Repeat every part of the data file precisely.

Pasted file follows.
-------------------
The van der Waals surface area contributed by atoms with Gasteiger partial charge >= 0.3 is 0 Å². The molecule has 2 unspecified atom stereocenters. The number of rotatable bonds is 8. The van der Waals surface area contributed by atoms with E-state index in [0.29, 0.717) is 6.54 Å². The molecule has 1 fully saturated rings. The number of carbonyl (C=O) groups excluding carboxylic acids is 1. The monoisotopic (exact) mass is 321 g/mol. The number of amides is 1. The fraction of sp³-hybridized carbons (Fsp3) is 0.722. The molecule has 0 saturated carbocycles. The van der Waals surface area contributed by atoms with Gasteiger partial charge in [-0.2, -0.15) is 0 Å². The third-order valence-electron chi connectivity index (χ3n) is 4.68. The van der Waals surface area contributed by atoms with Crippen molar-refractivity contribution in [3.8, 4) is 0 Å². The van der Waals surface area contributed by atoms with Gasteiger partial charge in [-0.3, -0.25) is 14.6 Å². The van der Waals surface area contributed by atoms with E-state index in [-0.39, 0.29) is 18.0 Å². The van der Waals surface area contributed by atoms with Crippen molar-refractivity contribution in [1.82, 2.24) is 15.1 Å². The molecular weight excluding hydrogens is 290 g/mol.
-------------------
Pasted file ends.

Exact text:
The van der Waals surface area contributed by atoms with Gasteiger partial charge >= 0.3 is 0 Å². The molecule has 2 unspecified atom stereocenters. The number of rotatable bonds is 8. The van der Waals surface area contributed by atoms with E-state index in [0.29, 0.717) is 6.54 Å². The molecule has 1 fully saturated rings. The number of carbonyl (C=O) groups excluding carboxylic acids is 1. The monoisotopic (exact) mass is 321 g/mol. The number of amides is 1. The fraction of sp³-hybridized carbons (Fsp3) is 0.722. The molecule has 0 saturated carbocycles. The van der Waals surface area contributed by atoms with Gasteiger partial charge in [-0.2, -0.15) is 0 Å². The third-order valence-electron chi connectivity index (χ3n) is 4.68. The van der Waals surface area contributed by atoms with Crippen molar-refractivity contribution in [3.8, 4) is 0 Å². The van der Waals surface area contributed by atoms with Gasteiger partial charge in [-0.3, -0.25) is 14.6 Å². The van der Waals surface area contributed by atoms with E-state index in [-0.39, 0.29) is 18.0 Å². The van der Waals surface area contributed by atoms with Crippen molar-refractivity contribution in [1.82, 2.24) is 15.1 Å². The molecular weight excluding hydrogens is 290 g/mol.